For Healthcare and Medical Professionals

It is imperative that doctors, nurses, medical interpreters, and many other healthcare-related professionals communicate clearly and intelligibly and possess excellent listening skills.  It is an integral component of the ACGME (accreditation) for residents. Clinical skills and interpersonal communication are addressed in this program via the subcomponents of questioning skills, information sharing, professional manner; pronunciation of consonants, vowels, intonation/prosody, word choice, grammar/syntax, and voice projection. Classes are adapted and adjusted to suit the participants’ needs and the organization’s restrictions, budget and schedule. CEUs may be offered for programs, as well.

Programs can be organized around the schedules of the participants, and can be delivered in the form of classes that meet weekly individually or in small groups, or even in the form of conferences/seminars. All services can be provided on-site or via teleconferencing/Skype. Residency Program Directors, as well as others can suggest this program as necessary, for resident training.

Practice materials include vocabulary, acronyms, and idiomatic expressions frequently used in healthcare settings.

Statistics from the Joint Commission of Accreditation of Healthcare Organizations found that 65% of hospital deaths and injuries are directly related to communication breakdowns. Nearly 55% of medication errors are caused by faulty communication. These are preventable errors that would not have occurred in the communication had been clear.

When a doctor treating a patient directs a nurse to administer sixteen milligrams of a medication and she misunderstands her and proceeds to give the patient sixty milligrams of the medication, the results could be disastrous.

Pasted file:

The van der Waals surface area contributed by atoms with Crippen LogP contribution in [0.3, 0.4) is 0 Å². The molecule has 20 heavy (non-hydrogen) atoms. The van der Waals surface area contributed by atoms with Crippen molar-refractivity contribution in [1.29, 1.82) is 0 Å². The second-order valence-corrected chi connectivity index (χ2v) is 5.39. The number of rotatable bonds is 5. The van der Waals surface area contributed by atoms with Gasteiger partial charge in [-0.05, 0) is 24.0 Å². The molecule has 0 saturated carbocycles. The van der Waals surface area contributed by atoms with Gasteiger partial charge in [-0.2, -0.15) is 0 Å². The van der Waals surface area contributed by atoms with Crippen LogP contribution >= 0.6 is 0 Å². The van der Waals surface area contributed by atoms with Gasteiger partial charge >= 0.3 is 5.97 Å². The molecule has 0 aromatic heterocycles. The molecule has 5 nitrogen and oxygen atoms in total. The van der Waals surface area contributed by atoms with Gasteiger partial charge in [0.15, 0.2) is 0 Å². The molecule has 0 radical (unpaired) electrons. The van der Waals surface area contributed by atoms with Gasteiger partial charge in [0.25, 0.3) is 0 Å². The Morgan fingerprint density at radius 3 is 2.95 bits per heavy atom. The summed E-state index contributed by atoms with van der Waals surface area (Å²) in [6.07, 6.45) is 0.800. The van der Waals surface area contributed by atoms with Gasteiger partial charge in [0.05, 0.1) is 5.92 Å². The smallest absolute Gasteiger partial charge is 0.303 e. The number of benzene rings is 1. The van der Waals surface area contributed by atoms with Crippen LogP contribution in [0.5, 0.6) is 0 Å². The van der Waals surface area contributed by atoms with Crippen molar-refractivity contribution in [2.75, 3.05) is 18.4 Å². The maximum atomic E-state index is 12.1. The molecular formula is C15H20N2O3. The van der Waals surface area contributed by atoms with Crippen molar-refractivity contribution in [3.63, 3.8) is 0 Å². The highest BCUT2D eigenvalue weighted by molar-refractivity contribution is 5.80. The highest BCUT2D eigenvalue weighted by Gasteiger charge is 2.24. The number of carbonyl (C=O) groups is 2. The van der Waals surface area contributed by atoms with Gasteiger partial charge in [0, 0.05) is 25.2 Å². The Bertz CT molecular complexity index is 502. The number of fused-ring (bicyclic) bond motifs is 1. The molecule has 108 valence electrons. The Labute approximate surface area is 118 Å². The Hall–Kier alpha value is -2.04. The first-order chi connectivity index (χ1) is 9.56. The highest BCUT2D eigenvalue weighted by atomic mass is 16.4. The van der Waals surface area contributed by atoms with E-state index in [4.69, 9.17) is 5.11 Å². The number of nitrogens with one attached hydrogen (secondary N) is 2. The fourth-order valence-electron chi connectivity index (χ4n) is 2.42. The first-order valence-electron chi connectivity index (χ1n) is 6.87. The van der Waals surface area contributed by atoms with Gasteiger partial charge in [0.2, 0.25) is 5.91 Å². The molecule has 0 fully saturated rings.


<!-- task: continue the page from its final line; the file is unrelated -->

Sometimes it is difficult for non-native English speakers to recognize that there may be a problem because, often, they've been speaking English since they were children, and it's been good enough to get them where they are. The issue is simply a matter of needing extra specialized training in improving communication skills.

Frequently, native English speakers lack the ability to project their voices appropriately and speak in a clear, professional manner. Health professionals who lack excellent listening skills, speak at a too-fast or too-slow rate, in too high or low a volume, or have any other speaking habits that may negatively affect communication, send the wrong message to both patients and other professionals, alike. Programs are tailored to address this population, as well.

Medical facilities should not expect their staff SLPs to provide this type of service. They have incredibly busy caseloads, and asking them to "treat" the staff would reinforce a stigma that something is wrong and requires therapy. Instead, hire an off site SLP who specializes in accent reduction training and professional communication skills. That way, this person is brought in as an expert trainer, and can also provide opportunities for CEUs.


"Hi Judy,

Just wanted to let you know I passed my exam and I am officially a board certified surgeon. I couldn't have done it without your help! 

Thanks again,





Statistics Relating to Medical Interpreters:

Most Common Interpreter Errors


• Omission (52%), in which the interpreter left out an important piece of information.

• False fluency (16%), in which the interpreter used words or phrases that didn’t exist in a

specific language.

• Substitution (13%), in which a word or phrase is replaced with another word or phrase of a

different meaning.

• Editorialization (10%), in which the interpreter’s opinion is added to the interpretation.

• Addition (8%), in which a word or phrase is added by the interpreter.